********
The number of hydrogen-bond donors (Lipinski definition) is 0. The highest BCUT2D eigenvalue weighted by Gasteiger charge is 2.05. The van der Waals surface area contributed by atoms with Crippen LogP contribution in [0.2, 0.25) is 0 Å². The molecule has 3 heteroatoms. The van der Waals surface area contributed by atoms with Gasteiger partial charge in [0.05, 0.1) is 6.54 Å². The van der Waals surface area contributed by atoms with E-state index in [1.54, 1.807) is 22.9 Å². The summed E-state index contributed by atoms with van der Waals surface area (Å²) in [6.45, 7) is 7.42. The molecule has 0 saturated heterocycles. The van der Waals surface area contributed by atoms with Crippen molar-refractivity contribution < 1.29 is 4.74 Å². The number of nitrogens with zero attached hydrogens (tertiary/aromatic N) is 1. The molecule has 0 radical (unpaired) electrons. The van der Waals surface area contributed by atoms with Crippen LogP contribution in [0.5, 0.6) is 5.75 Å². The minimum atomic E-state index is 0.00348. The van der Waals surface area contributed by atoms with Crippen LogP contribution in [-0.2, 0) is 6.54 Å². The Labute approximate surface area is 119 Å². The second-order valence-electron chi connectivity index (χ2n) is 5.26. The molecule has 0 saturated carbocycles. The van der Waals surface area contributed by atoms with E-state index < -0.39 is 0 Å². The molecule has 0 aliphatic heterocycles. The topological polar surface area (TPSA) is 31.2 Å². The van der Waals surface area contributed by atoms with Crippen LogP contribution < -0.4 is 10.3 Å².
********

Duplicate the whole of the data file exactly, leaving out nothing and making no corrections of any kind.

The number of hydrogen-bond donors (Lipinski definition) is 0. The highest BCUT2D eigenvalue weighted by Gasteiger charge is 2.05. The van der Waals surface area contributed by atoms with Crippen LogP contribution in [0.2, 0.25) is 0 Å². The molecule has 3 heteroatoms. The van der Waals surface area contributed by atoms with Gasteiger partial charge in [0.05, 0.1) is 6.54 Å². The van der Waals surface area contributed by atoms with E-state index in [1.54, 1.807) is 22.9 Å². The summed E-state index contributed by atoms with van der Waals surface area (Å²) in [6.45, 7) is 7.42. The molecule has 0 saturated heterocycles. The van der Waals surface area contributed by atoms with Crippen molar-refractivity contribution < 1.29 is 4.74 Å². The number of nitrogens with zero attached hydrogens (tertiary/aromatic N) is 1. The molecule has 0 radical (unpaired) electrons. The van der Waals surface area contributed by atoms with Crippen LogP contribution in [0.5, 0.6) is 5.75 Å². The minimum atomic E-state index is 0.00348. The van der Waals surface area contributed by atoms with Crippen LogP contribution in [-0.2, 0) is 6.54 Å². The Labute approximate surface area is 119 Å². The second-order valence-electron chi connectivity index (χ2n) is 5.26. The molecule has 0 saturated carbocycles. The van der Waals surface area contributed by atoms with E-state index < -0.39 is 0 Å². The molecule has 0 aliphatic heterocycles. The topological polar surface area (TPSA) is 31.2 Å². The van der Waals surface area contributed by atoms with Crippen LogP contribution < -0.4 is 10.3 Å².